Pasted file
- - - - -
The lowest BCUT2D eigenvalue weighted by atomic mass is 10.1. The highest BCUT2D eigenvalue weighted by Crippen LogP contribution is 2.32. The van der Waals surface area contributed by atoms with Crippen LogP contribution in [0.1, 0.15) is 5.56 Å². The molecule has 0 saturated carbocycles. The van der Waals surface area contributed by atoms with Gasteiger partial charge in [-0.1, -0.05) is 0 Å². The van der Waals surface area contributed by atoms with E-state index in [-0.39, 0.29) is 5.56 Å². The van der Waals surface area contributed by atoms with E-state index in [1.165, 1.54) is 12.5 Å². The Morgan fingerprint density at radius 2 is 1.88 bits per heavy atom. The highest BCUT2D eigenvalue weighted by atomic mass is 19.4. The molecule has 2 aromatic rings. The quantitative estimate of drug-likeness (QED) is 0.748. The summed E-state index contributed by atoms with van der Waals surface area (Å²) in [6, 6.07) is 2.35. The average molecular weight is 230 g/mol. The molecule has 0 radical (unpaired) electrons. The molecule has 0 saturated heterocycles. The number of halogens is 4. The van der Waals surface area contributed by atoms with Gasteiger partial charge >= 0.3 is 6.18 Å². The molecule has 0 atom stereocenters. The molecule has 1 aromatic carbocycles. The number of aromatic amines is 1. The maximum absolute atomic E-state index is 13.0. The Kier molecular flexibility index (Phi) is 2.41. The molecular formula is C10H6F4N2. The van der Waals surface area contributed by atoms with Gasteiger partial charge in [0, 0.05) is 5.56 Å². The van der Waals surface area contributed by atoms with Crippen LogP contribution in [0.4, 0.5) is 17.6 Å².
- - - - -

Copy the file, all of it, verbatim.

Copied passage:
The lowest BCUT2D eigenvalue weighted by atomic mass is 10.1. The highest BCUT2D eigenvalue weighted by Crippen LogP contribution is 2.32. The van der Waals surface area contributed by atoms with Crippen LogP contribution in [0.1, 0.15) is 5.56 Å². The molecule has 0 saturated carbocycles. The van der Waals surface area contributed by atoms with Gasteiger partial charge in [-0.1, -0.05) is 0 Å². The van der Waals surface area contributed by atoms with E-state index in [-0.39, 0.29) is 5.56 Å². The van der Waals surface area contributed by atoms with E-state index in [1.165, 1.54) is 12.5 Å². The Morgan fingerprint density at radius 2 is 1.88 bits per heavy atom. The highest BCUT2D eigenvalue weighted by atomic mass is 19.4. The molecule has 2 aromatic rings. The quantitative estimate of drug-likeness (QED) is 0.748. The summed E-state index contributed by atoms with van der Waals surface area (Å²) in [6, 6.07) is 2.35. The average molecular weight is 230 g/mol. The molecule has 0 radical (unpaired) electrons. The molecule has 0 saturated heterocycles. The number of halogens is 4. The van der Waals surface area contributed by atoms with Gasteiger partial charge >= 0.3 is 6.18 Å². The molecule has 0 atom stereocenters. The molecule has 1 aromatic carbocycles. The number of aromatic amines is 1. The maximum absolute atomic E-state index is 13.0. The Kier molecular flexibility index (Phi) is 2.41. The molecular formula is C10H6F4N2. The van der Waals surface area contributed by atoms with Gasteiger partial charge in [0, 0.05) is 5.56 Å². The van der Waals surface area contributed by atoms with Crippen LogP contribution in [0.4, 0.5) is 17.6 Å².